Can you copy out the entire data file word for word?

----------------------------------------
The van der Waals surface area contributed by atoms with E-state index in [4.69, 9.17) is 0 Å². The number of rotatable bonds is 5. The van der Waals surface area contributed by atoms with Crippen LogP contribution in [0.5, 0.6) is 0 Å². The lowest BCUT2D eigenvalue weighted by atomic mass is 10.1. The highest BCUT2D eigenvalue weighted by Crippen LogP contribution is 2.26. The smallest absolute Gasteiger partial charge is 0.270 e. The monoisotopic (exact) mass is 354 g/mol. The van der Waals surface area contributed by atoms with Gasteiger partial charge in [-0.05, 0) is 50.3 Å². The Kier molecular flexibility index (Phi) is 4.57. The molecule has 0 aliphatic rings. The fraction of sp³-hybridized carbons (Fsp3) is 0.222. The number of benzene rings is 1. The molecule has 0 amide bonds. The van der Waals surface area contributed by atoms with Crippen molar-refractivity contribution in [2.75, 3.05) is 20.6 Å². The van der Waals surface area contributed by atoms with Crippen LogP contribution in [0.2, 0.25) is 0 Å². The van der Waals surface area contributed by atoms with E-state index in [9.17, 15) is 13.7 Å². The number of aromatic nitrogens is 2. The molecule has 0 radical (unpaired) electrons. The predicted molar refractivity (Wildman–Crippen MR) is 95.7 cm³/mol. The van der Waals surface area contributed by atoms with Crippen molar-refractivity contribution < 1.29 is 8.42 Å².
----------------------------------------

The van der Waals surface area contributed by atoms with E-state index in [4.69, 9.17) is 0 Å². The number of rotatable bonds is 5. The van der Waals surface area contributed by atoms with Crippen LogP contribution in [0.5, 0.6) is 0 Å². The lowest BCUT2D eigenvalue weighted by atomic mass is 10.1. The highest BCUT2D eigenvalue weighted by Crippen LogP contribution is 2.26. The smallest absolute Gasteiger partial charge is 0.270 e. The monoisotopic (exact) mass is 354 g/mol. The van der Waals surface area contributed by atoms with Gasteiger partial charge in [-0.05, 0) is 50.3 Å². The Kier molecular flexibility index (Phi) is 4.57. The molecule has 0 aliphatic rings. The fraction of sp³-hybridized carbons (Fsp3) is 0.222. The number of benzene rings is 1. The molecule has 0 amide bonds. The van der Waals surface area contributed by atoms with Crippen molar-refractivity contribution in [2.75, 3.05) is 20.6 Å². The van der Waals surface area contributed by atoms with Crippen LogP contribution in [0.2, 0.25) is 0 Å². The van der Waals surface area contributed by atoms with E-state index in [9.17, 15) is 13.7 Å². The number of aromatic nitrogens is 2. The molecule has 0 radical (unpaired) electrons. The predicted molar refractivity (Wildman–Crippen MR) is 95.7 cm³/mol. The van der Waals surface area contributed by atoms with Crippen molar-refractivity contribution < 1.29 is 8.42 Å².